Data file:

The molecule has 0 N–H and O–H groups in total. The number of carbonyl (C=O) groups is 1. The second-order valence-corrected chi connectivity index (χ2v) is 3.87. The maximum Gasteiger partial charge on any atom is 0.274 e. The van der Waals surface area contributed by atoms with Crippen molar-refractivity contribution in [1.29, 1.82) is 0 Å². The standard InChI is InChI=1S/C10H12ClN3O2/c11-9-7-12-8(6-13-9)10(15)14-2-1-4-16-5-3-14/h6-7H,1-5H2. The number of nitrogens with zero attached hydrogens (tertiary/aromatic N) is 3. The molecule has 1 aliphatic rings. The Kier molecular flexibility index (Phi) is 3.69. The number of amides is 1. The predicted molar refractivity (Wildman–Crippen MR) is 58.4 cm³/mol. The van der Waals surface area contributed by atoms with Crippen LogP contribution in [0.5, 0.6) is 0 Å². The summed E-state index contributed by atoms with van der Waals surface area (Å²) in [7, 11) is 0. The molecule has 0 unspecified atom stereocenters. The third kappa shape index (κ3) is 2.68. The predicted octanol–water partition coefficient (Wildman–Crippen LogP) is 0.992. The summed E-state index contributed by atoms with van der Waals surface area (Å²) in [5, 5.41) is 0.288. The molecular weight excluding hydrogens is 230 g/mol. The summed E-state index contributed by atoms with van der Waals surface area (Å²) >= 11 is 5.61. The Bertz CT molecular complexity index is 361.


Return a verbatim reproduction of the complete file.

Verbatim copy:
The molecule has 0 N–H and O–H groups in total. The number of carbonyl (C=O) groups is 1. The second-order valence-corrected chi connectivity index (χ2v) is 3.87. The maximum Gasteiger partial charge on any atom is 0.274 e. The van der Waals surface area contributed by atoms with Crippen molar-refractivity contribution in [1.29, 1.82) is 0 Å². The standard InChI is InChI=1S/C10H12ClN3O2/c11-9-7-12-8(6-13-9)10(15)14-2-1-4-16-5-3-14/h6-7H,1-5H2. The number of nitrogens with zero attached hydrogens (tertiary/aromatic N) is 3. The molecule has 1 aliphatic rings. The Kier molecular flexibility index (Phi) is 3.69. The number of amides is 1. The predicted molar refractivity (Wildman–Crippen MR) is 58.4 cm³/mol. The van der Waals surface area contributed by atoms with Crippen LogP contribution in [0.5, 0.6) is 0 Å². The summed E-state index contributed by atoms with van der Waals surface area (Å²) in [7, 11) is 0. The molecule has 0 unspecified atom stereocenters. The third kappa shape index (κ3) is 2.68. The predicted octanol–water partition coefficient (Wildman–Crippen LogP) is 0.992. The summed E-state index contributed by atoms with van der Waals surface area (Å²) in [5, 5.41) is 0.288. The molecular weight excluding hydrogens is 230 g/mol. The summed E-state index contributed by atoms with van der Waals surface area (Å²) >= 11 is 5.61. The Bertz CT molecular complexity index is 361.